New Haven First-Degree Assault Penalties

The most common situation for an assault in a first-degree charge involves the use of a weapon, and typically, it is the use of a firearm. However, it can involve the use of a knife, a tire iron, or just about any other instrument that can inflict injury on an individual.

A common situation is someone with a baseball bat, which is a perfectly legal object to possess. The moment that you use that object in a fight or with the intent to injure someone it becomes a dangerous or deadly instrument. The same goes for hammers or other tools that people have in their vehicles. The vast majority of charges for assaults in the first-degree are based on the use of a deadly weapon or a dangerous instrument. If you want to know more about New Haven first-degree assault penalties, consult a qualified assault lawyer that can answer your questions.

First-Degree Assault Scenarios Without Weapons

A common situation that does not involve the use of a weapon is what the statute refers to as an extreme indifference to life. That means someone acted in a way that was reckless disregard for human life. This has occurred in situations where someone is driving at an extremely high rate of speed, ignoring stop signs. The prosecutors in New Haven have charged that situation as assault in the first-degree, based on the extreme indifference to life and typically, New Haven first-degree assault penalties will follow.

Where no weapon is involved, one will be charged with assault in the first-degree when there is disfigurement. There is a specific subsection associated with disfigurement when there is no weapon involved, but the assault results in a disfigurement like a scar or the loss of a finger. The most common situation for the charge of assault in the first-degree when there is not the use of a weapon is extreme indifference to life or some sort of disfigurement.

Examples of Assault Scenarios That Have Involved Weapons

A very common situation where someone might assault someone with a weapon is a bar fight gone bad. There are two individuals who get into an altercation at the bar, one person grabs a pint glass off of the bar and hits someone in the face with it or uses a beer bottle that turns the simple assault into an assault in the first-degree, based on the use of the dangerous instrument. Those are common examples of a dangerous instrument that comes up in this type of assault in the first-degree case.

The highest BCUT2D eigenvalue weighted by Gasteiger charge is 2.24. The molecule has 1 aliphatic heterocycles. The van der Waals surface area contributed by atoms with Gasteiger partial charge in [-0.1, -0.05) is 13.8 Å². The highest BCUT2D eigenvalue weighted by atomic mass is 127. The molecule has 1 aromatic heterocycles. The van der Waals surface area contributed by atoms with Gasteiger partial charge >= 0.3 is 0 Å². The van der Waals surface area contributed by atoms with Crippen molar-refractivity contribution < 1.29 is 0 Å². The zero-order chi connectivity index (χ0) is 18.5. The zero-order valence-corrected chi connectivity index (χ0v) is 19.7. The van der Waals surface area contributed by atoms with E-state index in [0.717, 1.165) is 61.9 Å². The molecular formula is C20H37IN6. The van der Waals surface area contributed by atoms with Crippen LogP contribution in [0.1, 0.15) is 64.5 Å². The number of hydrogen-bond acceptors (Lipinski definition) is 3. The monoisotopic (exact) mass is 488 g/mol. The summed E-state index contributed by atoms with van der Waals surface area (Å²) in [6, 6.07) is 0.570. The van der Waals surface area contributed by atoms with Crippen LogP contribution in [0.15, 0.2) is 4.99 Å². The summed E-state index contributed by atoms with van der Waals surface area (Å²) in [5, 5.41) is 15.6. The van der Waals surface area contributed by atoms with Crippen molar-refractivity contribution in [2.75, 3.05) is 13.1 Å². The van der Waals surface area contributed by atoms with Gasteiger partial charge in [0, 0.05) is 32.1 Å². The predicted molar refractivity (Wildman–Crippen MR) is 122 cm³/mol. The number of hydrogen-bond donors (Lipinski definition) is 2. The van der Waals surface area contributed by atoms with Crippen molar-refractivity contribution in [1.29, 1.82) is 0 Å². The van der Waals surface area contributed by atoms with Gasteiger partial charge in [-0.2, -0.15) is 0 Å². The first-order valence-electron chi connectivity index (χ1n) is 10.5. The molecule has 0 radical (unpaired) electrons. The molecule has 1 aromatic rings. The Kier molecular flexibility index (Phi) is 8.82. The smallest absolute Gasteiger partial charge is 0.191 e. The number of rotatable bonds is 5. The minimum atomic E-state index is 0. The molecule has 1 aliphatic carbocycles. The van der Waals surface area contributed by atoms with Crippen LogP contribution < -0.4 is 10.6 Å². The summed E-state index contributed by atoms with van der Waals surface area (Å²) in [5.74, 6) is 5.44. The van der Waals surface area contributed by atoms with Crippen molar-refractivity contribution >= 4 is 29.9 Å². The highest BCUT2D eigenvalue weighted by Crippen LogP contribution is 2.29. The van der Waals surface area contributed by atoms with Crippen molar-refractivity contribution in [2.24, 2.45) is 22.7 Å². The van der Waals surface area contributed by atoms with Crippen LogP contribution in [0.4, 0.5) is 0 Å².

New Haven First-Degree Assault Penalties

Assault in the first-degree carries the maximum of a Class B felony, which is a maximum of 20 years’ incarceration. Above and beyond the possibility of incarceration, there are fines, probations, and additional consequences.

In the event an individual is contemplating a plea bargain, it is very common for assault in the first-degree to involve a period of incarceration and probation. In cases where attorneys are seeking to reach a plea bargain, very often it will involve a period of probation.

Long-Term Consequences of a Conviction

A conviction for assault of the first-degree can have long-term consequences that last far beyond New Haven first-degree assault penalties such as possible incarceration, probation, and fines. It can impact a person’s ability to find employment, ability to vote, and ability to find housing as well as other consequences. When contemplating whether or not to enter into a plea bargain, the long-term consequences need to be considered when evaluating any plea bargain offered by the state. A skilled first-degree assault lawyer can attempt to mitigate the penalties that an individual faces, in an effort to lessen the severity of the long-term consequences.